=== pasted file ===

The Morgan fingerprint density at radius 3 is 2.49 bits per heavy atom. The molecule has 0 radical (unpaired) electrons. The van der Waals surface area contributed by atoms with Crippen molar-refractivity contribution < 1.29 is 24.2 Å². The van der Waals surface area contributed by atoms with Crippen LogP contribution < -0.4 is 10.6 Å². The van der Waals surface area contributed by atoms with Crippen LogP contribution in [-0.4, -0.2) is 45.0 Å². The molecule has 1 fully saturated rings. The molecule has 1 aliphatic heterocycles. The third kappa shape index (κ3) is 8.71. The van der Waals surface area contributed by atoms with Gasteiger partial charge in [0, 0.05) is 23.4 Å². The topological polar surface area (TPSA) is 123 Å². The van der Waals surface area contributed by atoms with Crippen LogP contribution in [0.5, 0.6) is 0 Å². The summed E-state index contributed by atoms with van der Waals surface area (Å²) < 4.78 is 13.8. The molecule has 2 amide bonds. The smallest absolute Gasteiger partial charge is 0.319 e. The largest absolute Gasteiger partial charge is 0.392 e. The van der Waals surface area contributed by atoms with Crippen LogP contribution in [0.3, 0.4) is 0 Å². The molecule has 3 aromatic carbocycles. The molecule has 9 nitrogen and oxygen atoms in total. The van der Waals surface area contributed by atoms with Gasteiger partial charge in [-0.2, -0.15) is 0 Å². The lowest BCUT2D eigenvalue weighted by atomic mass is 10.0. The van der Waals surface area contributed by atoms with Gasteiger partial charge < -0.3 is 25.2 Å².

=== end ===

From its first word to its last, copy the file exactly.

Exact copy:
The Morgan fingerprint density at radius 3 is 2.49 bits per heavy atom. The molecule has 0 radical (unpaired) electrons. The van der Waals surface area contributed by atoms with Crippen molar-refractivity contribution < 1.29 is 24.2 Å². The van der Waals surface area contributed by atoms with Crippen LogP contribution < -0.4 is 10.6 Å². The van der Waals surface area contributed by atoms with Crippen LogP contribution in [-0.4, -0.2) is 45.0 Å². The molecule has 1 fully saturated rings. The molecule has 1 aliphatic heterocycles. The third kappa shape index (κ3) is 8.71. The van der Waals surface area contributed by atoms with Gasteiger partial charge in [0, 0.05) is 23.4 Å². The topological polar surface area (TPSA) is 123 Å². The van der Waals surface area contributed by atoms with Crippen LogP contribution in [0.5, 0.6) is 0 Å². The summed E-state index contributed by atoms with van der Waals surface area (Å²) < 4.78 is 13.8. The molecule has 2 amide bonds. The smallest absolute Gasteiger partial charge is 0.319 e. The largest absolute Gasteiger partial charge is 0.392 e. The van der Waals surface area contributed by atoms with Crippen LogP contribution in [0.3, 0.4) is 0 Å². The molecule has 3 aromatic carbocycles. The molecule has 9 nitrogen and oxygen atoms in total. The van der Waals surface area contributed by atoms with Gasteiger partial charge in [-0.2, -0.15) is 0 Å². The lowest BCUT2D eigenvalue weighted by atomic mass is 10.0. The van der Waals surface area contributed by atoms with Gasteiger partial charge < -0.3 is 25.2 Å².